Boris Johnson gave his fourth daily Downing Street press conference of the coronavirus crisis on Thursday. The briefing lacked the seismic shifts revealed on the previous three, where announcements about avoiding pubs and restaurants, a £350bn rescue package and closing schools re-shaped British life as most know it.
However, there were vital updates being communicated to the public that appeared confused and confusing as the prime minister, sometimes in a rambling manner, attempted to strike a more upbeat tone.
Despite the number of deaths in the UK rising to 144 and little sign of the numbers abating, Johnson focussed on the prospect of “turning the tide” on the disease within 12 weeks. But this was just one of a number of mixed messages that emerged from a session that lasted just 20 minutes.
1. What will happen in 12 weeks?
In the live TV news conference, Johnson told the nation he is “absolutely confident that we can send coronavirus packing in this country” and the tide can be turned within the next 12 weeks.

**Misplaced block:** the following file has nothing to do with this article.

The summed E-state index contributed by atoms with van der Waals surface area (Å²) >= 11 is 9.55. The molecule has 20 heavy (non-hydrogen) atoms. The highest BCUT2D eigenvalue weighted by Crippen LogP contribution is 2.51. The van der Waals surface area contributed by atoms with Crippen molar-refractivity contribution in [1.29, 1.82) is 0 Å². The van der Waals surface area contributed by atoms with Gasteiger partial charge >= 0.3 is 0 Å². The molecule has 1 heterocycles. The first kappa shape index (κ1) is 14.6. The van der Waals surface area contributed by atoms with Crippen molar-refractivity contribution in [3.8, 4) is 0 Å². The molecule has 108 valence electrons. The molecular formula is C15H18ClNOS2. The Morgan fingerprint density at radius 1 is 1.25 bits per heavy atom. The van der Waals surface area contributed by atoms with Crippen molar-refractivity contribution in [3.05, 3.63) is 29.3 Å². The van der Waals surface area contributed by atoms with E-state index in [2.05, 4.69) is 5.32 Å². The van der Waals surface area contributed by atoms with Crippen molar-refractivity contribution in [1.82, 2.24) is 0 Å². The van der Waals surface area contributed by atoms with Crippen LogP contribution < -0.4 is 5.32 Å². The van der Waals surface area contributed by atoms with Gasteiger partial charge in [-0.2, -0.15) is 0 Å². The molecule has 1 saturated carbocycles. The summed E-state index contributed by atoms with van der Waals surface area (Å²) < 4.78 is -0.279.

“I’m conscious as the days have gone by that people will want to know how long we’re expecting them to keep it up,” he told reporters.
“I think, looking at it all, that we can turn the tide within the next 12 weeks and I’m absolutely confident that we can send coronavirus packing in this country.
“But only if we all take the steps that we’ve outlined, that is vital, that’s how we’re going to reduce the peak and once we’ve achieved that and I think that we will, if we take the steps I’ve said, then the scientific progress that we’ve been making will really start coming into play.”